To ensure in order transmission of frames while the decision unit 210 evaluates a frame, no new frames are received. It is appreciated that the evaluation of frames includes a look-up table operation to locate the respective virtual channel entry, thus there is no latency involved with the operation of the decision unit 210.
 Frames that should be processed are input to the processing unit 220, which handles each frame according to the service(s) associated with the frames. Each service requires different handling by the processing unit 220. For example, to guarantee reliable delivery a copy of the frame is retransmitted predefined number of times, redirection of a frame includes modifying the destination IP address and port number to specify the new destination, dropped frames are not transmitted, conversion of unicast frames to multicast frames, and prioritizing of frames by inserting "prioritized" frames into the head of the queue 230. In fact, processed (non-prioritized) frames are saved in the queue 230 according to the order in which they were received.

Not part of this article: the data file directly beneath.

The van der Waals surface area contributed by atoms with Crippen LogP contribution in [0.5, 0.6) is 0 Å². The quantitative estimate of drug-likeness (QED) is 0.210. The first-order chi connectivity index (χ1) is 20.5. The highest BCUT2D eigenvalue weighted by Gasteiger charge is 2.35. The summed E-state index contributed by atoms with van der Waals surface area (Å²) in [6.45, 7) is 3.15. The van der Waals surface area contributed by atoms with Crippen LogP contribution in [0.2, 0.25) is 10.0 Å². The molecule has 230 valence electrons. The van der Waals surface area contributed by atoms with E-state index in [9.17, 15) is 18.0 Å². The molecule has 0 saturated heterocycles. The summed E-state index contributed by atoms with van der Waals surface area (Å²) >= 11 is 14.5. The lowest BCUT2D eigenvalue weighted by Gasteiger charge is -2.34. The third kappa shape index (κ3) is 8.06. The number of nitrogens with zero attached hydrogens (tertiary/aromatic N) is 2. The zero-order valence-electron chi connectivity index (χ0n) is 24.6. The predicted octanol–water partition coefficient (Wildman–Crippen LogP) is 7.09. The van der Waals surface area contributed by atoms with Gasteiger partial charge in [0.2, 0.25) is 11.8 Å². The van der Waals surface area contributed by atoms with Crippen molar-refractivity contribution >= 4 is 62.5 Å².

The traffic shaper 240 is configured to retrieve frames stored in the queue 230 and to perform the task of bandwidth management to meet the available bandwidth on the data link 130. Typically, traffic shaper 240, buffers a set of frames, thereby imposing additional delay on those frames such that they conform to a predetermined constraint of the data link's 130 bandwidth. This ensures elimination of burst transmissions and transmitting data at a transfer rate which is no higher than the permitted rate.
 FIG. 4 shows an exemplary and non-limiting flowchart 400 describing the operation of the network gateway 150 provided in accordance with an embodiment. At S410 a frame sent from a network device (e.g., device 140) is intercepted. At S420, a check is made to determine if one or more predefined services are associated with a frame. As mentioned above, the check is performed by matching a virtual channel of the frame and/or a network event against the service table. If S420 results with a "yes" answer the execution continues with S430; otherwise, the execution proceeds to S440.